Halfway through Apichatpong Weerasethakul’s rich, strange Tropical Malady, after three people at the screening I attended had succumbed to frustration and walked out, the screen goes abruptly black just as soldier Keng is looking through old photographs of Tong, a friend who’s just disappeared.
Tong and Keng had been engaged in a fitful courtship that neither seemed quite willing to take completely seriously, in a first act of elliptical scenes and narrative diversions de-familiarizing the contemporary landscape (perhaps preparing for the rupture into myth?). The second part recasts the two men in a storyline that’s either a continuation, parallel, or drawn by subconscious spirograph: Tong is a shaman who takes the form of a tiger, and Keng his hunter, alone in a jungle lush with nocturnal sounds that may be the same jungle on the fringes of the movie’s first scenes. In almost impenetrable darkness, in a story humid with tenuous connections and portentous curlicues, Tropical Malady demands audience participation in its formation; for all Weerasethakul’s distinctiveness, he’s one author prepared to midwife at the birth of the reader.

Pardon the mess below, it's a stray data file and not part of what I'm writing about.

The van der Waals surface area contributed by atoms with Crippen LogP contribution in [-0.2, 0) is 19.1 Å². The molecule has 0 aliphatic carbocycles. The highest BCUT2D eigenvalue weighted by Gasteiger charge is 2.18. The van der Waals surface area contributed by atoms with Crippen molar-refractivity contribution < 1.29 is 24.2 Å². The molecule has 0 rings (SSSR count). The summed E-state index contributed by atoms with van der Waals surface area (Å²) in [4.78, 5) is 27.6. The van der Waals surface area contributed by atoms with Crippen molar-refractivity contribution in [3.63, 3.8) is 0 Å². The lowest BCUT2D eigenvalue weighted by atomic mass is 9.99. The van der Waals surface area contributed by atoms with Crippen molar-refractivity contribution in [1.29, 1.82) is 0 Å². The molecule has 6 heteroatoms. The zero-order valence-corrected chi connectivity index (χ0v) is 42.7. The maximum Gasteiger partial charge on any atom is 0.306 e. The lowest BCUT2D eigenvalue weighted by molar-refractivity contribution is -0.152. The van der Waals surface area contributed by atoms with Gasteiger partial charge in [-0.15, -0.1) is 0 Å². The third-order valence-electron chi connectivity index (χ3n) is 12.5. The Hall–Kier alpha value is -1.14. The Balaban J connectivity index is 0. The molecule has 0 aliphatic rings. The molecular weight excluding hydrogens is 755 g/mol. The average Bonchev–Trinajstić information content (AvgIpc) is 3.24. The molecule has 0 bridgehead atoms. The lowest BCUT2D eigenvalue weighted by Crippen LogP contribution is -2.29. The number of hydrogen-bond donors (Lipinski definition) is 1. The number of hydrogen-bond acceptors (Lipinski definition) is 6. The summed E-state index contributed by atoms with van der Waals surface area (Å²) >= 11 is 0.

Opens June 29 at IFC Center